Acer to use government test area for driverless car development

2018/12/17 20:18:27 fontsize-small fontsize-default fontsize-big
Acer to use government test area for driverless car development

Taipei, Dec. 17 (CNA) Taiwan-based PC brand Acer will begin using a government facility in an industrial park in Tainan in the first quarter of 2019 to further test its research and development capabilities for driverless cars.

The company signed a memorandum of understanding (MOU) on Monday with the National Applied Research Laboratories (NARLabs) to make use of the 1.75-hectare test site NARLabs runs in the Shalun Green Energy Science City.

Acer, which unveiled a self-driving concept car in September in collaboration with Yulon Group, said the test area can help it integrate its expertise in artificial intelligence and the cloud with Yulon's self-developed open vehicle platform.

The complex environment, which simulates real road conditions and street views in Taiwan to provide 13 types of driving scenarios, will enable its AI-powered cars to collect more diverse data from real-time positioning, cameras, and Lidar (light detection and ranging) sensors to allow better decision-making, Acer said.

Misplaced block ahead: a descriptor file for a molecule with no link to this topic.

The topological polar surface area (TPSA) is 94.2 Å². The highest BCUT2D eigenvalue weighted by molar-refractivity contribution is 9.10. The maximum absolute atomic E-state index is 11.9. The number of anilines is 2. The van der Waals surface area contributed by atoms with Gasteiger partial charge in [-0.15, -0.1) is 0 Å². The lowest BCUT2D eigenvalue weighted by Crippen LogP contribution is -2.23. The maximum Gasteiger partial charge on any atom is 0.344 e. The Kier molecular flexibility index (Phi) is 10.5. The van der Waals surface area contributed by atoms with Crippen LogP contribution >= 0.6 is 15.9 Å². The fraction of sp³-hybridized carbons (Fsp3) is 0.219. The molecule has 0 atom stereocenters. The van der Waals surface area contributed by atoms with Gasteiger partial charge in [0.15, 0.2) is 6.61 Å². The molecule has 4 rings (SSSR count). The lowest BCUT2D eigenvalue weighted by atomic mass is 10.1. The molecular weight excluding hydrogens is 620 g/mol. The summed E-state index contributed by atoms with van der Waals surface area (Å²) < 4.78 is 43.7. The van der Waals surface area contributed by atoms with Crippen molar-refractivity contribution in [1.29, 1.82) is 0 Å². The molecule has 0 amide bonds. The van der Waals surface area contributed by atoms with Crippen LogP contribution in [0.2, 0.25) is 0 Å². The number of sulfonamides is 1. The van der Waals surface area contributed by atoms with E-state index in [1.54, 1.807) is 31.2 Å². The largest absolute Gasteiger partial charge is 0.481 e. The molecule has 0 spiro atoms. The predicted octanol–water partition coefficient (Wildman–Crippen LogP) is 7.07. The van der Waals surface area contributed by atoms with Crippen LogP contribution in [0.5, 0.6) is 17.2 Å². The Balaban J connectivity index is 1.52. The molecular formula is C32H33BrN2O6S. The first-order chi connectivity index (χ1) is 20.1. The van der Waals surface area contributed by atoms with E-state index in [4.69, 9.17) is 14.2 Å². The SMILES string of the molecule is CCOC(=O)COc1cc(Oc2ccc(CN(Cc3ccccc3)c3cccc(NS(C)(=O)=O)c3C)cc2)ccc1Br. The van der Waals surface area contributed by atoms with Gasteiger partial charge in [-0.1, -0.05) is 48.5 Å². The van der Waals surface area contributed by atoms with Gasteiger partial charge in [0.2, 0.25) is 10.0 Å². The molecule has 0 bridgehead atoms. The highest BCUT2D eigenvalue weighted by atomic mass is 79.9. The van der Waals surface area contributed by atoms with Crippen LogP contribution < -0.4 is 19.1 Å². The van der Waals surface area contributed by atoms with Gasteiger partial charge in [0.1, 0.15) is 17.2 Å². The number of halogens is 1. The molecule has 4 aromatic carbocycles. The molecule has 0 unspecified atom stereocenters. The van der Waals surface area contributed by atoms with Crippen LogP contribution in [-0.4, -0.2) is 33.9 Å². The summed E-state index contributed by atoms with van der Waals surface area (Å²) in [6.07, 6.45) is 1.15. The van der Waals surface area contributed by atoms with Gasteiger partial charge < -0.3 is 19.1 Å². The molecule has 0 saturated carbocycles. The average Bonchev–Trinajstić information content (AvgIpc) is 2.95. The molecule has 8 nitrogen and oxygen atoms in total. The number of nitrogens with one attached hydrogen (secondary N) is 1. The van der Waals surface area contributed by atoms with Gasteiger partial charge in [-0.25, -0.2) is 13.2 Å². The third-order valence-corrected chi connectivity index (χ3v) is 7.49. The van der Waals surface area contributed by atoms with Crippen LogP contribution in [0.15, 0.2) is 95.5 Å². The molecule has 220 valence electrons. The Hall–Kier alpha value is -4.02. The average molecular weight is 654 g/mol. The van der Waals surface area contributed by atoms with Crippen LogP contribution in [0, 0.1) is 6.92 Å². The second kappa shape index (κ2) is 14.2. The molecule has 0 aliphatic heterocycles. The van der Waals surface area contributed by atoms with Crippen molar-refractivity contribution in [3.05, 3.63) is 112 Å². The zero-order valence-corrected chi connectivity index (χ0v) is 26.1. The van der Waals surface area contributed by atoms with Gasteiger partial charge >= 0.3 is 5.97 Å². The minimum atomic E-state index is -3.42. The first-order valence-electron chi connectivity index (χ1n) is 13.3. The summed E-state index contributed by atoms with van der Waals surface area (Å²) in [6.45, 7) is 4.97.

That testing process and subsequent efforts to get certification are necessary steps for driverless car developers such as Acer before they launch commercial sales of such vehicles, the NARLabs said.

Stan Shih (施振榮), founder and honorary chairman of Acer, said during the MOU signing ceremony that he looked forward to seeing Taiwan play a key role in the autonomous vehicle industry, especially in the supply chain of automotive subsystems and components.

Taiwan is well-established in the electronics field and has great potential to push for autonomous vehicle development, which would support industrial upgrades in other sectors in Taiwan, Shih said.

Science and Technology Minister Chen Liang-gee (陳良基) agreed, saying that autonomous vehicles pose an opportunity for Taiwan, as about 30 percent of the vehicles on the road will be driverless by 2030.

The concept car Acer is working on with Yulon car brand Luxgen and automotive electronics provider Haitec is a "level 4-ready" self-driving car based on the Luxgen S3 electric vehicle platform, Acer said.

It uses Acer's autonomous driving system for sensing, decision-making and control.

Based on the Society of Automotive Engineers (SAE) definition of levels of automated driving for on-road vehicles, level 4 is defined as high automation, meaning the vehicle's automated driving system can be activated even if a human driver fails to respond appropriately to a request to intervene.

The SAE scale ranges from 0-5, with zero being defined as no automation and five standing for full automation.

(By Pan Tzu-yu and Lee Hsin-Yin)

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